The second type of review is the one written by an individual user. On B&H these are under “Customer Reviews.” You can google the lens you’re interested in, for example, “Rokinon 35mm cine lens review” and find hundreds of posts about the lens. You might want to try that and read a dozen or so of the reviews for that lens. I’ll bet you’ll come away with a very positive feeling about the lens. That’s what I did.
In fact, the reviews for the Rokinon cine lenses were so positive that I ordered the 24mm, 35mm and 85mm from B&H. When they arrived in three days I went into the studio and set up a soft LED on a rack of products. The products were white plastic jugs with blue and red graphics, in front of the green screen. The meter read F4, so I did the shot (at T4 on the lens since it’s measured in T-stops), pulled the card and checked it out on my editing monitor.
It was great. The color was perfect, the contrast excellent, sharp as any of my pricier lenses. I was thrilled with my purchase and was getting ready to open up the 24 and 85 packages. But suddenly I realized that I had shot at F4. All lenses look good at F4. Between F4 and F5.6 is the sweet spot for every lens I’ve ever used. But the main reason I wanted the Rokinons was because of their speed. I do a lot of my shooting between F1.4 and F2.8.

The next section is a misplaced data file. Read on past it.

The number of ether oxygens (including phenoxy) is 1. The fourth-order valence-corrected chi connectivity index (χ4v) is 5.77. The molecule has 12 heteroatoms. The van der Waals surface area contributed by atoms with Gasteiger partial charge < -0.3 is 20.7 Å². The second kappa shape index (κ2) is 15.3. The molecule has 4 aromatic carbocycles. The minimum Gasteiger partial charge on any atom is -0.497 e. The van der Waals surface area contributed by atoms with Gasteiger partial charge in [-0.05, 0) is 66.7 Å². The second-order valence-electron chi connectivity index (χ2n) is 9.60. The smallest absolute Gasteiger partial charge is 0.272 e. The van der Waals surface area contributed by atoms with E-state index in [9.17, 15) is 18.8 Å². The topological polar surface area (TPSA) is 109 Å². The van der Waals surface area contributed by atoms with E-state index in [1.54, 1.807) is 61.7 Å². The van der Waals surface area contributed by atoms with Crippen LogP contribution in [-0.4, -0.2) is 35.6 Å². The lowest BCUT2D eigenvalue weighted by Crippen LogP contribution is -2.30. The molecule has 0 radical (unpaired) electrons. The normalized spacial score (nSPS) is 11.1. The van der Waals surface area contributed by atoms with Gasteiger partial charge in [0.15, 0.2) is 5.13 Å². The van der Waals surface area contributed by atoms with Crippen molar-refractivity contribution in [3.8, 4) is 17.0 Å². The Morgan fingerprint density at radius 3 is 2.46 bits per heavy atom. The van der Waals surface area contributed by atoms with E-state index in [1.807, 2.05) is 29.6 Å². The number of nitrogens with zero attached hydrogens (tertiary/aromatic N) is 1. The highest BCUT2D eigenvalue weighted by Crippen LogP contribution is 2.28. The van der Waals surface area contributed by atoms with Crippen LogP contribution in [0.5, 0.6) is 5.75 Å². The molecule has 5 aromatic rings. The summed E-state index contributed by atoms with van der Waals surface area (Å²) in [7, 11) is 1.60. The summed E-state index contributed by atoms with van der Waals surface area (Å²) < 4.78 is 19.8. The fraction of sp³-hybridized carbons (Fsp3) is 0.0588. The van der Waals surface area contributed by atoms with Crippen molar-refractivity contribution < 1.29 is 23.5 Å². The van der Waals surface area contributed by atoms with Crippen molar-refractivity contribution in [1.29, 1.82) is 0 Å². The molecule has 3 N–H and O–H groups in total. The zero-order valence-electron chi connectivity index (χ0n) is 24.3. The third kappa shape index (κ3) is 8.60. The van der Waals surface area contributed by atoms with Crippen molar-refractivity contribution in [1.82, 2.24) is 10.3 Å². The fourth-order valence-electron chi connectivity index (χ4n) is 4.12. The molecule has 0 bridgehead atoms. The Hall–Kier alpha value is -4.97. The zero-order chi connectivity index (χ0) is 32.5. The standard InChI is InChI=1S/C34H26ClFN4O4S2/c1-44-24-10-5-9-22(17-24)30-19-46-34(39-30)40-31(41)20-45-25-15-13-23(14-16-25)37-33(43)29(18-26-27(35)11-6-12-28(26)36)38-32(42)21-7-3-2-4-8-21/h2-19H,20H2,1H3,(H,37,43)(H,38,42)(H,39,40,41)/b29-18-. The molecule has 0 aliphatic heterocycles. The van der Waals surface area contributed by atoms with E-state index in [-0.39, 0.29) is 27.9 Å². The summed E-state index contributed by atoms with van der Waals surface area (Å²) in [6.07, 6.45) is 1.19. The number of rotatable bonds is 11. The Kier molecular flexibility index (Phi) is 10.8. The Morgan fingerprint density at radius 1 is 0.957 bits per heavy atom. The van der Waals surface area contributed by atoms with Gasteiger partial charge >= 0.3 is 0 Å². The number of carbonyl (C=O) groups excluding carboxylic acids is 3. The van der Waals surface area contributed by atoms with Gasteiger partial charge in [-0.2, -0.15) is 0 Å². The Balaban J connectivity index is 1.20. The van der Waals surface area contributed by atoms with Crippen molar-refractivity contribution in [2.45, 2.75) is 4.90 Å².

I went back to the studio and did some additional shots between T1.5 and T2.8. In the camera’s screen, things didn’t look so good. When I checked the footage on the editing monitor the contrast was way down, the color wasn’t as brilliant, and everything got softer. At wide open I considered the shot unusable. At 2-2.8 it got a little sharper but was still soft and the color and contrast wasn’t so good. Also, when I compared the lens to my Nikkor 35, I found that it was probably around 40-42mm—defnitely longer than 35mm.
When I called B&H to request a return authorization, I got the usual topnotch customer service, had the RA in a few minutes, had a couple of Zeiss lenses ordered to be shipped after my return was credited. I decided that my life is too short to shoot with cheap lenses that have problems I have to work around.
So…were all the reviews I read bogus? No. Not really.
In some of the reviews, I would read things like, “…the lens really shines at T4…” A few people said it was a bit soft wide open, but the vast majority of the reviews didn’t complain about anything, though a few did say it looked the best at T4, the implication being that it’s probably softer wide open.
I read one review complaining about the contrast and color. I never saw a post showing the lens unusably soft wide open. Until I returned them: I happened to be on EOSHD the day after the return and ran across a post from a person complaining about softness. And yet in the same thread another person said his 35 was perfectly sharp at wide apertures.
Then I heard from a friend who does a lot more high end work than I do and who talks to lots of people at big rental houses. He said he’d heard that there are big variations in different copies of that lens. In other words, it’s the luck of the draw. You might get a good sharp one or you might get a soft one.